Human to Human In Real Life


Human to Human In Real Life

Part 6 of Jakarta's Youth in Real Life.

by Whiteboard Journal


The last essay series I concluded on the theme of Online In Real Life was a reflection to my personal observation and a rash I have stopped scratching. It was an embrace to our perpetual online society, where I have accepted today’s generation of human communication and how it is not supposed to be interpreted negatively, but to comprise the difference through its evolvement.

Coming back to Jakarta with a new perspective in mind, given the idea that I will be immersing myself in to a society like so, I have taken my deep breaths and stepped in with my foot following one after the other. In face-to-face meetings and hangouts, I have taken my assumption: to have my peers consumed to a connection through their own devices for most of the time, while it is not part of our direct conversation. Though sometimes there are reasons to it, often those reasons detach to the experience of having to be present in the moment (in real life). With that, the concern has shifted to those who are connected anywhere else, but in the moment.

Several months ago, I stumbled upon an advertisement in promoting an easy-tap cash transaction for consumers of a certain local telecommunications provider. It was obvious that the brand was advertising the easy-convenience of payment, still the advert did not involve any direct human interaction – despite the fact in each acts of transaction from the customers (multitasking from talking on the phone, taking a selfie photo together, to playing a game on their own device) was paying in a counter, where a store clerk stood by, smiling in acknowledgment of the customer.

To my confusion, I was quite baffled with the advert, as it seemed that not only was the service was being promoted, but the context that it was placed in. Moreover, this seems to be the case in portraying visual communication in advertisements of telecommunications provider: the activity of being online rather than the experience of the interaction.

Though in my personal experience, I feel relieved as many of my close friends and peers live up to the idea of fulfilling meetings with long rambles and sharing ideas through face-to-face conversations. Still, I can’t help question it as I look around: is face-to-face conversation dying?

Reality check: it isn’t. Online communication has not exactly diminished face-to-face conversations, but perhaps its deterioration is surfacing and has become more obvious with our smartphones constantly in our grip. The presence we put ourselves within online environments works through two-way communication too, where comments and reacted responses are also ways to show interaction in between.

As explained by Alexandra Samuel in ‘10 Reasons to Stop Apologizing for Your Online Life’, “What remains are the fundamentals: human beings, human conversations, human communities. To say that “reality” includes only offline beings, offline conversations and offline communities is to say that face-to-face matters more than human-to-human.” To compare the two is not essentially the argument that we should debate thoroughly, but the latter of the two is what (offline and online) communication is essentially about.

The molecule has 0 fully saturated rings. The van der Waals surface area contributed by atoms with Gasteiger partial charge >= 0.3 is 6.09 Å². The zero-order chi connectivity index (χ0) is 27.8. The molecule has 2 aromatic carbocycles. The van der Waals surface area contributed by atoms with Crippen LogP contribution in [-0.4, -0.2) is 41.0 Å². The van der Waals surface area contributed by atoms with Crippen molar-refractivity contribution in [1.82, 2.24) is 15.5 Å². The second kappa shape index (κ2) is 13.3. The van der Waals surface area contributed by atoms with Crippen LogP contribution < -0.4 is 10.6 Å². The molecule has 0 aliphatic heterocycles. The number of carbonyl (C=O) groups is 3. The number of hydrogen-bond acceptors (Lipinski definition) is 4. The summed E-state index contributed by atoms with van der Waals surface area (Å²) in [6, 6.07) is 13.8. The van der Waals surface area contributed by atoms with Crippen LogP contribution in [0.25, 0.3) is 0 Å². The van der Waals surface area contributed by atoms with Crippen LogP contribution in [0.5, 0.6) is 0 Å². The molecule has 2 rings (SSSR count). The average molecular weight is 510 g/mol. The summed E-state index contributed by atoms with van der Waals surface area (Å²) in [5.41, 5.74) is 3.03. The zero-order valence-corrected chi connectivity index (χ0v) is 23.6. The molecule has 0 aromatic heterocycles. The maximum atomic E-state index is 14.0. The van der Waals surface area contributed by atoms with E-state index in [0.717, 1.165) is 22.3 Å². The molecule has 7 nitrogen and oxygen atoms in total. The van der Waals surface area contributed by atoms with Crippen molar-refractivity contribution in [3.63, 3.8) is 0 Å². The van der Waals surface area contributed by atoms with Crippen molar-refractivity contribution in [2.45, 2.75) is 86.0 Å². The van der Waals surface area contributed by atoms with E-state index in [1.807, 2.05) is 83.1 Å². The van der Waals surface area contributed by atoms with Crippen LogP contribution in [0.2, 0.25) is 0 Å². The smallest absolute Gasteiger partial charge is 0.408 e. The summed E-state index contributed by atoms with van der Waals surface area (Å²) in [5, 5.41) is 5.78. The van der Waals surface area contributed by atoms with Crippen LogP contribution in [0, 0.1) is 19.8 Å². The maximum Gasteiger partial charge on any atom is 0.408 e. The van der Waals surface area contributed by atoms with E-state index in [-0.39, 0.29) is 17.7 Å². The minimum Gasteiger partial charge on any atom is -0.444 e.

As we grow through the evolving technology and its impactful changes, it seems that face-to-face is broadly around, only reduced due to more ways to communicate non-verbally. From letter-long e-mails to instant message replies in the form of GIF image, face-to-face interaction has never gone away, and perhaps won’t be soon until it will. (*knocks on wood*) In a Metro article entitled ‘Has Technology Killed Our Ability to have a Face-to-Face Conversation?’, Marc Chacksfield was quoted as he says, “The spoken word is not a test of knowledge. It is an opportunity to shift the way people think, feel and act. It is a more emotional medium than the written word.”

The way we have integrated our way of communicating online to our daily habits has made communication faster, more directed, with less time consumed in its convenience. We have also simplified our ways in communicating face-to-face as we stopped acknowledging the effort, the experience, the emotions, and we are spoiled to such a treatment that often, to spend offline quality time is being taken for granted. According to Sherry Turkle in her Sunday Review of ‘Stop Googling. Let’s Talk’, she asserts that to reclaim face-to-face conversation starts with reclaiming ourselves through inner dialogue, where “… Doing one thing at a time is hard, because it means asserting ourselves over what technology makes easy and what feels productive in the short term. Multitasking comes with its own high, but when we chase after this feeling, we pursue an illusion. Conversation is a human way to practice unitasking.”

Online communication, in a way, is a blessing. It compresses time, shortens distance, and has the power to reach out from strangers to loved ones. We are in the entertainment of others’ lives in compacted feeds and through taps, clicks-away. The world is much smaller and celebrations can be interacted simultaneously across the globe. Tasks are done concurrently, and interactions can overlap.

Yet, the question lingers: Have we let ourselves consumed most of our time to effortless communication, that we have stopped realizing in fulfilling a meeting experience by being (actually) present?

“Human to Human In Real Life” ditulis oleh:

Yanti Sastrawan
Balinese-ish, Nutella enthusiast. Aside from wandering through parks and paths, she finds passion in picture books, illustration, as well as storytelling, and highly supports dance recesses.whiteboardjournal, logo